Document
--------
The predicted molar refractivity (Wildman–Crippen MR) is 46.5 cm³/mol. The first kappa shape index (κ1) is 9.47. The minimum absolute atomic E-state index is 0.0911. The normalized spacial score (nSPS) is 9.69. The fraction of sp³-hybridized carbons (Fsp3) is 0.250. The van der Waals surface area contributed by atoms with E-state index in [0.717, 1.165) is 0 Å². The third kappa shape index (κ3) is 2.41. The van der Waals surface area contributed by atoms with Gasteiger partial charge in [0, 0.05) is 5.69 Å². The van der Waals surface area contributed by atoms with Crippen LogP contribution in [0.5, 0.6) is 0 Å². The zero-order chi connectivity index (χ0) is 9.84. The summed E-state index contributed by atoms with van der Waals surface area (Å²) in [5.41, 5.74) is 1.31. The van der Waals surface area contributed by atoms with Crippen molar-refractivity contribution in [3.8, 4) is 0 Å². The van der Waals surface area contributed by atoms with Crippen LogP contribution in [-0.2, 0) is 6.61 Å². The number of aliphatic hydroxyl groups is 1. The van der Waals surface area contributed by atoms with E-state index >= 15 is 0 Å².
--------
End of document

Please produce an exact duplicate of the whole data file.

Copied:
The predicted molar refractivity (Wildman–Crippen MR) is 46.5 cm³/mol. The first kappa shape index (κ1) is 9.47. The minimum absolute atomic E-state index is 0.0911. The normalized spacial score (nSPS) is 9.69. The fraction of sp³-hybridized carbons (Fsp3) is 0.250. The van der Waals surface area contributed by atoms with E-state index in [0.717, 1.165) is 0 Å². The third kappa shape index (κ3) is 2.41. The van der Waals surface area contributed by atoms with Gasteiger partial charge in [0, 0.05) is 5.69 Å². The van der Waals surface area contributed by atoms with Crippen LogP contribution in [0.5, 0.6) is 0 Å². The zero-order chi connectivity index (χ0) is 9.84. The summed E-state index contributed by atoms with van der Waals surface area (Å²) in [5.41, 5.74) is 1.31. The van der Waals surface area contributed by atoms with Crippen molar-refractivity contribution in [3.8, 4) is 0 Å². The van der Waals surface area contributed by atoms with Crippen LogP contribution in [-0.2, 0) is 6.61 Å². The number of aliphatic hydroxyl groups is 1. The van der Waals surface area contributed by atoms with E-state index >= 15 is 0 Å².